What is a Sound Technician
Sound Technicians work either in production or post-production depending on the specialism. During production Sound Technicians work to record sounds across various locations. In post-production Sound Technicians will assist in creating the soundtrack from the various sources.
In this role you will have the opportunity to work across a range of industries including advertising, radio, TV, film and theatre.
What is a Prop Maker?
Prop Makers usually work for film, TV or theatre productions. As a Prop Maker you will be responsible for making a variety of items. This could be anything from replica weapons to trees.
What is a Prop?
A theatrical property, also known as a prop, is an item that belongs to and is used in a production. A prop is a mobile item that can be positioned on stage, or that is used by members of the cast.
What is a Unit Production Manager?
Unit Production Managers work across the production process managing the production’s budget and schedule ensuring that the film makes it from conception to reality.
Budgets make the world go round
Although the role of a Unit Production Manager is largely managerial, people skills are essential for this role. As a Unit Production Manager you will take charge of all budgeting and scheduling issues, both of which are directly impacted by the people working on the production. Conflicts on the production lead to unmotivated staff, unmotivated staff lead to decreased efficiency and mistakes, both of which wreak havoc for the schedule and budget. As a result, Unit Production Managers often act as the mediators between departments, resolving issues and motivating staff.
What is a Costume Buyer?
Costume Buyers are responsible for purchasing the clothes required for a production. Reporting to the Costume Designer, they are expected to source all of the required materials needed to bring a character to life.
Costume Buyers work to the brief of the Costume Designer. This brief can vary dramatically depending upon whether the designer is designing original costumes or sourcing existing articles.
What is a Production Manager?
Production Managers work across the production, overseeing the general running of the production and working with the producer and other senior members of staff.
During pre-production the Production Manager will meet with senior staff members to ascertain budgetary requirements for a production. These costs may include the cost of hiring the crew, equipment, sets and additional locations. Part of the Production Manager’s role may include negotiating rates of pay, location costs, risk assessments and logistical issues as and when they arise. Negotiation skills are essential for a Production Manager for keeping contractual costs down and dealing with potential issues as they arise.
What is a Broadcast Journalist?
Broadcast Journalists research and report news across a variety of channels, to include: TV, radio and online. Some Broadcast Journalists will be centre screen, working as presenters and reporting on the news in front of the camera, or on the radio. Other Broadcast Journalists will work off screen, researching story details and interviewing people. Often Broadcast Journalists will specialise in a particular type of news, for instance sports or politics.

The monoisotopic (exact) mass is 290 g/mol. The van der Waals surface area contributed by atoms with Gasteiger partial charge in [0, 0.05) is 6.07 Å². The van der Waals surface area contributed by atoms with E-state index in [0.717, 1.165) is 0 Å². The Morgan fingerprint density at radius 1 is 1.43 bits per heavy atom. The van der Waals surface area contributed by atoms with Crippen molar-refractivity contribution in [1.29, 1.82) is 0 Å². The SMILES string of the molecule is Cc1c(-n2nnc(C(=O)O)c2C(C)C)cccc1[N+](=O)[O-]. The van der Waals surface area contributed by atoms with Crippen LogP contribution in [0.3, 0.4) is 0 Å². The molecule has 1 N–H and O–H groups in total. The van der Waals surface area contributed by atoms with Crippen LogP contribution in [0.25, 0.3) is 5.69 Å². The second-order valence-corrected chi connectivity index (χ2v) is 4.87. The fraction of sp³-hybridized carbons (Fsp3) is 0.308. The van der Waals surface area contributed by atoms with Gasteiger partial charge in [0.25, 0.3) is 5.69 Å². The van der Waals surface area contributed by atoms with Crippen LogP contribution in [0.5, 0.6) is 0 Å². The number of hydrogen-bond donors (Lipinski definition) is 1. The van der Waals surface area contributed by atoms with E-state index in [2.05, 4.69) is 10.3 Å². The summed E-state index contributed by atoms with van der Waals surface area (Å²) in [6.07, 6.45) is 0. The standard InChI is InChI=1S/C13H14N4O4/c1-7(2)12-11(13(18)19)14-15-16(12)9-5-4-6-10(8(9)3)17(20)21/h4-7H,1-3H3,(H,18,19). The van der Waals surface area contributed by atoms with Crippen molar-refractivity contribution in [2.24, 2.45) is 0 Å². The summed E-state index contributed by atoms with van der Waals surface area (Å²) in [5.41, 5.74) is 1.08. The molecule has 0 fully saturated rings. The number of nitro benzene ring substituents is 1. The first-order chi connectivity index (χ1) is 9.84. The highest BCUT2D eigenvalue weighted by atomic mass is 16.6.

What is a Researcher?
Researchers are employed on productions where factual data is needed or where there is a need to employ ‘real life’ people as part of the production. Researchers may also be employed when there is a need for fact checking on historical productions.
Generally, you can find researchers working on anything from commercials and corporate videos to feature documentaries and soaps.
What is a Production Assistant
Production Assistants work throughout pre-production and production, supporting senior production staff, and are responsible for a number of administrative and organisational duties.
The role of a Production Assistant encompasses many different tasks and can vary from production to production. Below you can find a small insight into what to expect and the key skills you will need to succeed.
What is an Assistant Editor?
As an Assistant Editor you will support the Editor in preparing all of the media of a project during the post-production stage.
To be an Assistant Editor, organisational skills are key in what is a very administrative job role. As an Assistant Editor you will manage the media, logging it, monitoring its movement in preparation for editing and ensuring that there is always sufficient storage space. Media will include special effects, sound effects, dialogue and camera footage.
What is a Camera Assistant?
A Camera Assistant supports the Camera Department and is considered one of the most junior roles within the department. Camera Assistants are not common within smaller productions due to budget limitations.
In supporting the Camera Department you will be expected to help in the setup of cameras, their maintenance and the subsequent handling of recorded footage. This will also include keeping a record of relevant stocks for items such as batteries and other supplies. You will need to keep a kit list to document all equipment currently in use on a production.